Corruption in the Czech Republic: Politicians and Managers’ Perceptions
We have asked 2 296 politicians to participate in the survey. They all held at least one mandate between October 18 and November 19. Meanwhile we have asked 5 865 Final Word (www.fsfinalword.cz) subscribers to share their opinions with us. The total of 548 of politicians and 646 of managers (Final Word subscribers) participated in the survey.
Main Findings: Corruption in the Czech Republic
- Corruption was just as widespread in 2006 as in 2001.
- Corruption is evenly distributed throughout the Czech Republic; the situation in Prague is slightly different due to the higher number of government institutions.
- Large Czech companies offer bribes the most frequently.
- Bribes are most frequently requested by civil servants of the central government, cities and Prague.
- Corruption is most widespread in construction and state-awarded contracts.
- Politicians claim that corruption does not affect quality of work; managers claim that a company that bribes delivers worse products or services than a company that does not.
- Corruption can worsen the reputation of an administrative region.
- Corruption is a consequence of the high degree of bureaucracy and the unethical behavior of civil servants who request bribes.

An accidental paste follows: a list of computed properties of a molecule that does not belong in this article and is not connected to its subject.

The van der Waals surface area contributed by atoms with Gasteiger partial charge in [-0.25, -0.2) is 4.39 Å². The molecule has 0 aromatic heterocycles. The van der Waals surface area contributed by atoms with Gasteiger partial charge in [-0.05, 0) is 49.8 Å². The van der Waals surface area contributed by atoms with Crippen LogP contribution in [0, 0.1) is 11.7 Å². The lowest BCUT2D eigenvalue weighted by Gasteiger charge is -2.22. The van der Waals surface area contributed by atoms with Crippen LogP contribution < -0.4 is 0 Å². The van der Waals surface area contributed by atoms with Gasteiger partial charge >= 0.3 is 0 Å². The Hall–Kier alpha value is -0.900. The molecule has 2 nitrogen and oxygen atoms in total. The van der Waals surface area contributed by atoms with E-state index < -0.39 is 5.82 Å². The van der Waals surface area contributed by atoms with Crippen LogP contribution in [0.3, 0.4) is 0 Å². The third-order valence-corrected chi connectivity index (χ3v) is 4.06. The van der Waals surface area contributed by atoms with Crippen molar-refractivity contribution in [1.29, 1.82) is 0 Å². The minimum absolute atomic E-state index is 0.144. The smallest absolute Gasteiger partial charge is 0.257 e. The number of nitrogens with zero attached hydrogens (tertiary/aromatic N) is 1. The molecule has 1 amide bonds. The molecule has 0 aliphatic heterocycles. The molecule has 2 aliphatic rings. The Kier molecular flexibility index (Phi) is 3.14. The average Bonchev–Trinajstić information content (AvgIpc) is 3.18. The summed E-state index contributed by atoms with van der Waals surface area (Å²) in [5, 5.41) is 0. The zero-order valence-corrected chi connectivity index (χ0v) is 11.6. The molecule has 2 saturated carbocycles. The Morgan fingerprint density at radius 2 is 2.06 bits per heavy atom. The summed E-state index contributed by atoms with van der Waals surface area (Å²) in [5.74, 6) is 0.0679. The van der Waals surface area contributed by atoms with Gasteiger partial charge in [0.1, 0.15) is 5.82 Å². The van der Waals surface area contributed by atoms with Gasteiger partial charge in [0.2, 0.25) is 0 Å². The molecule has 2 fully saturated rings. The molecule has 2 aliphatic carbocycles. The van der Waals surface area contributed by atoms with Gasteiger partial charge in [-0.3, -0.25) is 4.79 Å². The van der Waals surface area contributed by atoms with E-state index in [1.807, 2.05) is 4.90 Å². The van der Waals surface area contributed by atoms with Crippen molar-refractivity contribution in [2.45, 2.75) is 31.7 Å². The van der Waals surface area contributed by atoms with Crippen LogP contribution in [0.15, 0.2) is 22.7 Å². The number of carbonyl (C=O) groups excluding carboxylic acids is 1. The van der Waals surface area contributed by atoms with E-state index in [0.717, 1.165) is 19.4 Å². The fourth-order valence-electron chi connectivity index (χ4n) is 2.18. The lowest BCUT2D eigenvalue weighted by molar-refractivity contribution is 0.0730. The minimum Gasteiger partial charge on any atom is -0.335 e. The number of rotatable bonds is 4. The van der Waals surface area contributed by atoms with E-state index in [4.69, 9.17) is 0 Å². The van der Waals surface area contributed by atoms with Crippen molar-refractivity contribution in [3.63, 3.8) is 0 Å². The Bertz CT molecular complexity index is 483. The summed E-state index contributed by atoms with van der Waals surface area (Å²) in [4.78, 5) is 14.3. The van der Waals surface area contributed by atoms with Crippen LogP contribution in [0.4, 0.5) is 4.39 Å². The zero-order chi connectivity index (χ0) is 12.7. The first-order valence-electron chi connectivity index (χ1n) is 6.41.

- Politicians claim that the media can be abused and can resort to biased reporting; managers claim that one of the main tasks of the media is to expose corruption.
- Corrupt behavior damages the chances of politicians and political parties in elections.
Main Findings: The Fight against Corruption
- Stricter laws and harsher punishments for corruption.
- Elected politicians should publicly divulge their assets, including ownership interests.
- The creation of a government office that is independent of the police that has the aim of investigating corrupt behavior among politicians, civil servants and police.
- Increasing financial contributions for organizations that monitor corruption.
- Documenting on camera meetings of all state officials and police.
- Taking measures to increase transparency of state administration and improve the Czech legal environment.
- Limiting bureaucracy, paying civil servants better.
- Stricter sanctions, improved morals and better education to make people behave more decently.
- Better work by the police, decreasing state redistribution of resources.
Kontakt: Michal Donath